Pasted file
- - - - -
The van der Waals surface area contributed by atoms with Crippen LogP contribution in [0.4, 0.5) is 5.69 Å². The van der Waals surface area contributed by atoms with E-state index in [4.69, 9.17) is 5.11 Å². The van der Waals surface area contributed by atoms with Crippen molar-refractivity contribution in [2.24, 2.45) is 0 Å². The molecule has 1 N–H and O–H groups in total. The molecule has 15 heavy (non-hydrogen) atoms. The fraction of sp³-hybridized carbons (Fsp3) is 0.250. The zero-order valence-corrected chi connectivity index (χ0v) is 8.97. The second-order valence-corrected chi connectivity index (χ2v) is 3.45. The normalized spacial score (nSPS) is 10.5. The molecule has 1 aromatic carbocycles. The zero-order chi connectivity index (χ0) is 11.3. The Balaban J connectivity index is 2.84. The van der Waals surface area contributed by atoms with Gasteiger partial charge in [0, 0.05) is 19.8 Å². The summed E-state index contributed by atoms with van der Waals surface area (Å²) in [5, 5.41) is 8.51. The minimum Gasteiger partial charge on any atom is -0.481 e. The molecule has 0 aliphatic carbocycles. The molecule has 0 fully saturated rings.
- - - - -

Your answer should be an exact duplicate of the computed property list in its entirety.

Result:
The van der Waals surface area contributed by atoms with Crippen LogP contribution in [0.4, 0.5) is 5.69 Å². The van der Waals surface area contributed by atoms with E-state index in [4.69, 9.17) is 5.11 Å². The van der Waals surface area contributed by atoms with Crippen molar-refractivity contribution in [2.24, 2.45) is 0 Å². The molecule has 1 N–H and O–H groups in total. The molecule has 15 heavy (non-hydrogen) atoms. The fraction of sp³-hybridized carbons (Fsp3) is 0.250. The zero-order valence-corrected chi connectivity index (χ0v) is 8.97. The second-order valence-corrected chi connectivity index (χ2v) is 3.45. The normalized spacial score (nSPS) is 10.5. The molecule has 1 aromatic carbocycles. The zero-order chi connectivity index (χ0) is 11.3. The Balaban J connectivity index is 2.84. The van der Waals surface area contributed by atoms with Gasteiger partial charge in [0, 0.05) is 19.8 Å². The summed E-state index contributed by atoms with van der Waals surface area (Å²) in [5, 5.41) is 8.51. The minimum Gasteiger partial charge on any atom is -0.481 e. The molecule has 0 aliphatic carbocycles. The molecule has 0 fully saturated rings.